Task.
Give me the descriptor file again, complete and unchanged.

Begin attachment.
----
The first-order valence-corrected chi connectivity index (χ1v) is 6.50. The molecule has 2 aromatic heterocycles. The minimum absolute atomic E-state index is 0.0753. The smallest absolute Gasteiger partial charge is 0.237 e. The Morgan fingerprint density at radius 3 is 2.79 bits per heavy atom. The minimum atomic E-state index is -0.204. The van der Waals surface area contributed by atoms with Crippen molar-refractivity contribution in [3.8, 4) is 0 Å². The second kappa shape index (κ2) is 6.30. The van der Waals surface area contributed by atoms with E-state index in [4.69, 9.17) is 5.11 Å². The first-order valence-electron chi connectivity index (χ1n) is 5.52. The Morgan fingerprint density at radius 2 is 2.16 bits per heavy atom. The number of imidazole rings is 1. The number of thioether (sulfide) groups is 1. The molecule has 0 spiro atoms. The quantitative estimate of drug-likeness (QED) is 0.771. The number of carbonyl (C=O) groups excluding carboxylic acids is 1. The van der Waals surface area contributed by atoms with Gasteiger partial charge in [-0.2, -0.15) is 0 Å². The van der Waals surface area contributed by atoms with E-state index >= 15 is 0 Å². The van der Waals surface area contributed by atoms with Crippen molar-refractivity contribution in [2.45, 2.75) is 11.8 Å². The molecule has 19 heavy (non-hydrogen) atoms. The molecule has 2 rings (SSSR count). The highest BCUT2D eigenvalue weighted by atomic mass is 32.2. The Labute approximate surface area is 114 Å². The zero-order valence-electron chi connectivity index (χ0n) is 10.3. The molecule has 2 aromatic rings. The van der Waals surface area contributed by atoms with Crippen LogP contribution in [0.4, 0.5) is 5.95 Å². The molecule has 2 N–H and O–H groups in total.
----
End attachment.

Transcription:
The first-order valence-corrected chi connectivity index (χ1v) is 6.50. The molecule has 2 aromatic heterocycles. The minimum absolute atomic E-state index is 0.0753. The smallest absolute Gasteiger partial charge is 0.237 e. The Morgan fingerprint density at radius 3 is 2.79 bits per heavy atom. The minimum atomic E-state index is -0.204. The van der Waals surface area contributed by atoms with Crippen molar-refractivity contribution in [3.8, 4) is 0 Å². The second kappa shape index (κ2) is 6.30. The van der Waals surface area contributed by atoms with E-state index in [4.69, 9.17) is 5.11 Å². The first-order valence-electron chi connectivity index (χ1n) is 5.52. The Morgan fingerprint density at radius 2 is 2.16 bits per heavy atom. The number of imidazole rings is 1. The number of thioether (sulfide) groups is 1. The molecule has 0 spiro atoms. The quantitative estimate of drug-likeness (QED) is 0.771. The number of carbonyl (C=O) groups excluding carboxylic acids is 1. The van der Waals surface area contributed by atoms with Gasteiger partial charge in [-0.2, -0.15) is 0 Å². The van der Waals surface area contributed by atoms with E-state index >= 15 is 0 Å². The van der Waals surface area contributed by atoms with Crippen molar-refractivity contribution in [2.45, 2.75) is 11.8 Å². The molecule has 19 heavy (non-hydrogen) atoms. The molecule has 2 rings (SSSR count). The highest BCUT2D eigenvalue weighted by atomic mass is 32.2. The Labute approximate surface area is 114 Å². The zero-order valence-electron chi connectivity index (χ0n) is 10.3. The molecule has 2 aromatic rings. The van der Waals surface area contributed by atoms with Crippen LogP contribution in [0.4, 0.5) is 5.95 Å². The molecule has 2 N–H and O–H groups in total.